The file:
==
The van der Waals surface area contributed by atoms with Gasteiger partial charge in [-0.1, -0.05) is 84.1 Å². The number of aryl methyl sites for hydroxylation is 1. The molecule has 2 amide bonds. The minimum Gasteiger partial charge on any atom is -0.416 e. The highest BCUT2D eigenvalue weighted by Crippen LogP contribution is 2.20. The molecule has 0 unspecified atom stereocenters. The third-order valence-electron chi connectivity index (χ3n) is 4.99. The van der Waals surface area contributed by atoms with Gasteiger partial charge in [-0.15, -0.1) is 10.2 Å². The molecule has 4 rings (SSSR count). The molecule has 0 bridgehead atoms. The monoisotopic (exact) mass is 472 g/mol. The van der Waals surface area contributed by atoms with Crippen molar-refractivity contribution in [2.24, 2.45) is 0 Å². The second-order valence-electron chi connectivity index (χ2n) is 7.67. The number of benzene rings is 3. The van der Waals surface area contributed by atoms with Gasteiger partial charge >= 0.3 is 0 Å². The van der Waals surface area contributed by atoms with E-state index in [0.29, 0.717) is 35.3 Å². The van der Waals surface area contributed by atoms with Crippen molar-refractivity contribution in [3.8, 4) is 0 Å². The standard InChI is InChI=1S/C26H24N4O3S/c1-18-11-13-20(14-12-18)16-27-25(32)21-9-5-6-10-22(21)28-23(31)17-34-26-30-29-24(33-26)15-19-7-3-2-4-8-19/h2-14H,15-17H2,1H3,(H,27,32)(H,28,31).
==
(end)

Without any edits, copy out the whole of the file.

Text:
The van der Waals surface area contributed by atoms with Gasteiger partial charge in [-0.1, -0.05) is 84.1 Å². The number of aryl methyl sites for hydroxylation is 1. The molecule has 2 amide bonds. The minimum Gasteiger partial charge on any atom is -0.416 e. The highest BCUT2D eigenvalue weighted by Crippen LogP contribution is 2.20. The molecule has 0 unspecified atom stereocenters. The third-order valence-electron chi connectivity index (χ3n) is 4.99. The van der Waals surface area contributed by atoms with Gasteiger partial charge in [-0.15, -0.1) is 10.2 Å². The molecule has 4 rings (SSSR count). The molecule has 0 bridgehead atoms. The monoisotopic (exact) mass is 472 g/mol. The van der Waals surface area contributed by atoms with Crippen molar-refractivity contribution in [2.24, 2.45) is 0 Å². The second-order valence-electron chi connectivity index (χ2n) is 7.67. The number of benzene rings is 3. The van der Waals surface area contributed by atoms with Gasteiger partial charge >= 0.3 is 0 Å². The van der Waals surface area contributed by atoms with E-state index in [0.29, 0.717) is 35.3 Å². The van der Waals surface area contributed by atoms with Crippen molar-refractivity contribution in [3.8, 4) is 0 Å². The standard InChI is InChI=1S/C26H24N4O3S/c1-18-11-13-20(14-12-18)16-27-25(32)21-9-5-6-10-22(21)28-23(31)17-34-26-30-29-24(33-26)15-19-7-3-2-4-8-19/h2-14H,15-17H2,1H3,(H,27,32)(H,28,31).